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Black-necked Stilts

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San Joaquin Wildlife Sanctuary, Irvine CA 25 August 2016
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jyl

Yes. I've seen them and bookmarked them, but I haven't had time to get to them today, kbcm. ☺

kbcm

jyl -- Did you see the extra puzzle I posted with two more stilts, presumably juveniles?

kbcm

Yes, I have Sibley, as well. The Stokes I have is a new edition and has more pictures than previous editions. It works well in my area. I also go to Cornell's Website, especially to listen to bird calls. Sometimes, even with several books and the internet, it is difficult to pin down a bird to species. Identifying birds is a process, a fun one for me! Thanks for your input.

jyl

I've been using David Sibley's books, first "The Sibley Field Guide to Birds of Western North America," and after getting on jigidi "National Audubon Society - The Sibley Guide to Birds." Look for them first in used book stores; what I found were pristine copies at very good prices. There are a couple on-line sites, too. If you enter the "proper" name of a bird in your browser, you should end up at Cornell University's ornithological lab site--almost more than you want to know about a plethora of species along with similar-looking birds and info re behaviours, etc.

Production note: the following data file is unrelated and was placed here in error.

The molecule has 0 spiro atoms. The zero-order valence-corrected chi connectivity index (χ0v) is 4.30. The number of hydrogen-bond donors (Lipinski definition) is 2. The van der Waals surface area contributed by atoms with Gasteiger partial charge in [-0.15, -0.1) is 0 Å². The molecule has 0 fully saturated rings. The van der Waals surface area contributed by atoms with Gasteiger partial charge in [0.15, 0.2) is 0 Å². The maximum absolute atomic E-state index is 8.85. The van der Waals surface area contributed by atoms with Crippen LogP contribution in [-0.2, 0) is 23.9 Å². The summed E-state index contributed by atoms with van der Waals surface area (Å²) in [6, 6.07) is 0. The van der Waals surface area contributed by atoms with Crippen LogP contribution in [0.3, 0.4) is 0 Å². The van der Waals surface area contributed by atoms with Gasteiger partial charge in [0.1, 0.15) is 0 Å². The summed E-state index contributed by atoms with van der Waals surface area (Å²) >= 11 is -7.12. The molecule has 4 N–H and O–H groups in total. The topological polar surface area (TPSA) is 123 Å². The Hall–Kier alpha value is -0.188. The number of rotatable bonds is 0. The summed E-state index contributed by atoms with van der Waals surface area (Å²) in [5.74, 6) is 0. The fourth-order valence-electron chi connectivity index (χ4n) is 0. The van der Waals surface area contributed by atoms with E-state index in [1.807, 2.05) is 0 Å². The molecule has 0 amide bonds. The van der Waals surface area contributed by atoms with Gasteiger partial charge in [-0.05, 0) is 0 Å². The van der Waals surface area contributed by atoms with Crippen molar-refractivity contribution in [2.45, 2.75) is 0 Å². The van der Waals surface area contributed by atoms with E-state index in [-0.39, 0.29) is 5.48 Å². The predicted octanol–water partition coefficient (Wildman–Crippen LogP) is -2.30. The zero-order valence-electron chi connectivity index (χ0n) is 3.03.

I found Stokes to be okay for what it contained, but missing lots of species common in my part of the world.
Diannepuzzle, Sibley shows them to be resident along your coast, throughout Florida and the California coast, migratory in other areas of southern US, and summer visitors farther north in North America.

kbcm

Diannepuzzle, this is probably the species you saw, or possibly an American Avocet.

Diannepuzzle

Saw some kind of stilts in Coastal Areas of Texas ! Nice !

kbcm

I've been using The New Stokes Field Guide to Birds, Western Region. It has quite a few pictures of males, females and juveniles with good descriptions. These birds are common here, but delightful to watch, nonetheless. Hopefully, you will get to see them again. I would post my other photo tonight, but I have reached my limit of 4 puzzles!

jyl

The drawing in my field guide wasn't particularly large, so I assumed that the lighter feathers on this one were represented by the lighter feathers in the guide. The only photos I have taken myself couldn't have been very good: the first Black-necked Stilts to come to my part of the world arrived in a bog - two pairs of them - and small "herds" of birders descended on them and those of us who had cameras shot whatever we could see through the reeds and weeds. They were nesting, so no one wanted to disturb them. By the time they flew south, there were seven of them altogether, so the local birding community was quite pleased with the experience.

kbcm

Thank you jyl. It could be a juvenile, although adult females also have brown backs. From what I read, juveniles have pale margins on back and wing feathers, dull pink legs and bill pinkish at the base at first. I don't think this photo is sharp enough to make a definitive call. I'll post another puzzle tomorrow of two birds that definitely look like juveniles. Thanks for prompting me to take a closer look at these birds!

jyl

Beautiful photo, kbcm!! the brown one is a juvenile, according to my field guide.

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